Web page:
Performance was solid, with no noticeable hiccups. Switching between apps was faster than on my G4, and about the same as on the Note 5 – though that could be partly attributed to being a fresh device. A LG rep demoed speedy fingerprint detection as well.
For stills, the camera app appeared nearly identical to the G4’s, which is not a bad thing. You have pretty much all the manual controls you’d want, though it’s still a little slower shot-to-shot than the Note 5. We’ll have to see how final image quality holds up in the test lab though.
As for those dual-selfie cams, it seems like vanity overkill, but there’s at least a tiny bit of photographic merit to it. As a general rule, filling up a frame with a wide-angle portrait is less flattering than doing so with a narrower field of view, so the two cameras could help you achieve more attractive selfies depending on whether you’re flying solo or with friends. But seriously, two selfie cams.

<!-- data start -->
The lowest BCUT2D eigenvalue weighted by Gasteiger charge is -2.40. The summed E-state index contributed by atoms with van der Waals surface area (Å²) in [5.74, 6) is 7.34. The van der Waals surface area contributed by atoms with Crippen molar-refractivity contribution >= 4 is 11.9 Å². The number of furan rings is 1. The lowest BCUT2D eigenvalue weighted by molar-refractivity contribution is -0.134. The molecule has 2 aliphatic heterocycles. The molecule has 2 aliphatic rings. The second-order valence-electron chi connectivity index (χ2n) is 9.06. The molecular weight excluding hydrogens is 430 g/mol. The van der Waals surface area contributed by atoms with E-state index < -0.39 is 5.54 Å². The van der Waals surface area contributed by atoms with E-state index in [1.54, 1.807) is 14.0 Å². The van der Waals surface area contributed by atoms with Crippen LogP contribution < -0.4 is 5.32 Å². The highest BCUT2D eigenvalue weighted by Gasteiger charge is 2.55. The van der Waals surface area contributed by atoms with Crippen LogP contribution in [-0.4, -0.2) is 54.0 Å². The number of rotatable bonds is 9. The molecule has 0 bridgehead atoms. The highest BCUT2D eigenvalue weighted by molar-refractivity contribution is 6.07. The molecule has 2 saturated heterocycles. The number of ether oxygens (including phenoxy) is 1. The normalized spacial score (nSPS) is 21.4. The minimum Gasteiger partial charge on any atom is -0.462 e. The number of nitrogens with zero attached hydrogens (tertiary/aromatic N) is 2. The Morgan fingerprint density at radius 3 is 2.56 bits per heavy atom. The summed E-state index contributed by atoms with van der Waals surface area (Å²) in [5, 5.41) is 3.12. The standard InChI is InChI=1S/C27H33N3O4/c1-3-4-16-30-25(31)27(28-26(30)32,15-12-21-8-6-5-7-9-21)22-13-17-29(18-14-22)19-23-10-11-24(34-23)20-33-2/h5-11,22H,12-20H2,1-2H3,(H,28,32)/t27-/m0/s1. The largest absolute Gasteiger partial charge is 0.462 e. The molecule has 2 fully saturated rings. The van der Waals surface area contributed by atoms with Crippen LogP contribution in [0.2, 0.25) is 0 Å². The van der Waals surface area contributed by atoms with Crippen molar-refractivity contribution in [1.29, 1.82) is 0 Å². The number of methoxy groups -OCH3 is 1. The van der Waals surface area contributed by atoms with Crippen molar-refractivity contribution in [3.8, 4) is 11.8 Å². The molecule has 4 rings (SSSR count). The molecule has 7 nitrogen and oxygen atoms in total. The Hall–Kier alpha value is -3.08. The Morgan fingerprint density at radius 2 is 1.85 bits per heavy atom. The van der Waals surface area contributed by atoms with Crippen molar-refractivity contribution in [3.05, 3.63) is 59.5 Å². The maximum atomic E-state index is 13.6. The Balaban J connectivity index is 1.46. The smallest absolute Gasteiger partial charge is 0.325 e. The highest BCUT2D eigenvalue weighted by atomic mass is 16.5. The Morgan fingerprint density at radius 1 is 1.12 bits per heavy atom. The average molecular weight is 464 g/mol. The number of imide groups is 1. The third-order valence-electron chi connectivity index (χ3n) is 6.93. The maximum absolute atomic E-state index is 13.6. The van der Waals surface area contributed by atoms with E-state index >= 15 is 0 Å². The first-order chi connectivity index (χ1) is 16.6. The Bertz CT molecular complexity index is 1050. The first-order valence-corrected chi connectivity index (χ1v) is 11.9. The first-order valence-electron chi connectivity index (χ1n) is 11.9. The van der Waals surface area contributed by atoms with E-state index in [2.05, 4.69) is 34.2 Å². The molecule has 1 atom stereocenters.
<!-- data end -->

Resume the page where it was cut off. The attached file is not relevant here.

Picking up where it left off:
Returning to video, it’s much too early to make full conclusions on video quality, but I’d argue the level of control here is more important anyway, and we already know LG’s sensor is worthy. Film-makers can simply do more than what most other cameras allow – interchangeable lens cameras included – and the sample footage LG demo’d looked nearly broadcast quality; we’ll update this post if we can get our hands on the video.
The V10 has a few cheesy-looking tricks, but it also hits a ton of checkmarks. The specs go toe-to-toe with other flagships, it has a fingerprint sensor for Android Pay, the design is one of the most unique and seemingly durable around, and the video chops are miles ahead of what competitors offer.
Besides, LG is pretty much your only flagship choice if you want both expandable storage AND a MicroSD card slot, which greatly pleases the Android die-hard in me.
There are two big question marks left : battery life and price. But if the V10 can last a day on a charge and isn’t exorbitantly overpriced, we think LG could have a winner in its hands.
Published October 1, 2015 — 23:07 UTC